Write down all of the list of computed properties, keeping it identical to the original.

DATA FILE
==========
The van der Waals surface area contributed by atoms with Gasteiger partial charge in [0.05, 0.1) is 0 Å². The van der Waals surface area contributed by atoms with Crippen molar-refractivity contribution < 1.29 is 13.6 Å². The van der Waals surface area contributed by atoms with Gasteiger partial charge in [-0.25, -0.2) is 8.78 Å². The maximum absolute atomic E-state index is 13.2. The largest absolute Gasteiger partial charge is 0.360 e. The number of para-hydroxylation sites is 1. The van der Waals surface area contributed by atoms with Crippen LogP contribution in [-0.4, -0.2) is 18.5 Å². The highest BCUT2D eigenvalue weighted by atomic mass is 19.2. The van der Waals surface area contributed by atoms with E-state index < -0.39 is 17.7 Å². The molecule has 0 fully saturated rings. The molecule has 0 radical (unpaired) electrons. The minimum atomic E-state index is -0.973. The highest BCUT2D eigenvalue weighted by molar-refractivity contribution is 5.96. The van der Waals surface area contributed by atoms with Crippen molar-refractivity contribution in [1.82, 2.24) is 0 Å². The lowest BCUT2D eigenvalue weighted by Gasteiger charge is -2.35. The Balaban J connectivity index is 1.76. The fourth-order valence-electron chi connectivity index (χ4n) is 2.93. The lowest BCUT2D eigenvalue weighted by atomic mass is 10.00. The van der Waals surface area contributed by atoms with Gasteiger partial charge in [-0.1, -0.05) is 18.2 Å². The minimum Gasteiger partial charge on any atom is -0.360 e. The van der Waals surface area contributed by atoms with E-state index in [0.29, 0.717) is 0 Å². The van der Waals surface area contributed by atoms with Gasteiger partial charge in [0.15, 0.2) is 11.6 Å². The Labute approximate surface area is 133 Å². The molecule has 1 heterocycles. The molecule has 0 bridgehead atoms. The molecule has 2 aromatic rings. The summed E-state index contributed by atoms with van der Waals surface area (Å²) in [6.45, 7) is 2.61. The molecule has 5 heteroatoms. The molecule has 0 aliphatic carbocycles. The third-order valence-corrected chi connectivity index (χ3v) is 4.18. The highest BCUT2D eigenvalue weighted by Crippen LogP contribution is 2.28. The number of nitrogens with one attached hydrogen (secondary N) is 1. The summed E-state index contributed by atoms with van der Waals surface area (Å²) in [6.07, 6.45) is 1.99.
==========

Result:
The van der Waals surface area contributed by atoms with Gasteiger partial charge in [0.05, 0.1) is 0 Å². The van der Waals surface area contributed by atoms with Crippen molar-refractivity contribution < 1.29 is 13.6 Å². The van der Waals surface area contributed by atoms with Gasteiger partial charge in [-0.25, -0.2) is 8.78 Å². The maximum absolute atomic E-state index is 13.2. The largest absolute Gasteiger partial charge is 0.360 e. The number of para-hydroxylation sites is 1. The van der Waals surface area contributed by atoms with Crippen LogP contribution in [-0.4, -0.2) is 18.5 Å². The highest BCUT2D eigenvalue weighted by atomic mass is 19.2. The van der Waals surface area contributed by atoms with E-state index < -0.39 is 17.7 Å². The molecule has 0 fully saturated rings. The molecule has 0 radical (unpaired) electrons. The minimum atomic E-state index is -0.973. The highest BCUT2D eigenvalue weighted by molar-refractivity contribution is 5.96. The van der Waals surface area contributed by atoms with Crippen molar-refractivity contribution in [1.82, 2.24) is 0 Å². The lowest BCUT2D eigenvalue weighted by Gasteiger charge is -2.35. The Balaban J connectivity index is 1.76. The fourth-order valence-electron chi connectivity index (χ4n) is 2.93. The lowest BCUT2D eigenvalue weighted by atomic mass is 10.00. The van der Waals surface area contributed by atoms with Gasteiger partial charge in [-0.1, -0.05) is 18.2 Å². The minimum Gasteiger partial charge on any atom is -0.360 e. The van der Waals surface area contributed by atoms with E-state index in [0.29, 0.717) is 0 Å². The van der Waals surface area contributed by atoms with Gasteiger partial charge in [0.15, 0.2) is 11.6 Å². The Labute approximate surface area is 133 Å². The molecule has 1 heterocycles. The molecule has 0 bridgehead atoms. The molecule has 2 aromatic rings. The summed E-state index contributed by atoms with van der Waals surface area (Å²) in [6.45, 7) is 2.61. The molecule has 5 heteroatoms. The molecule has 0 aliphatic carbocycles. The third-order valence-corrected chi connectivity index (χ3v) is 4.18. The highest BCUT2D eigenvalue weighted by Crippen LogP contribution is 2.28. The number of nitrogens with one attached hydrogen (secondary N) is 1. The summed E-state index contributed by atoms with van der Waals surface area (Å²) in [6.07, 6.45) is 1.99.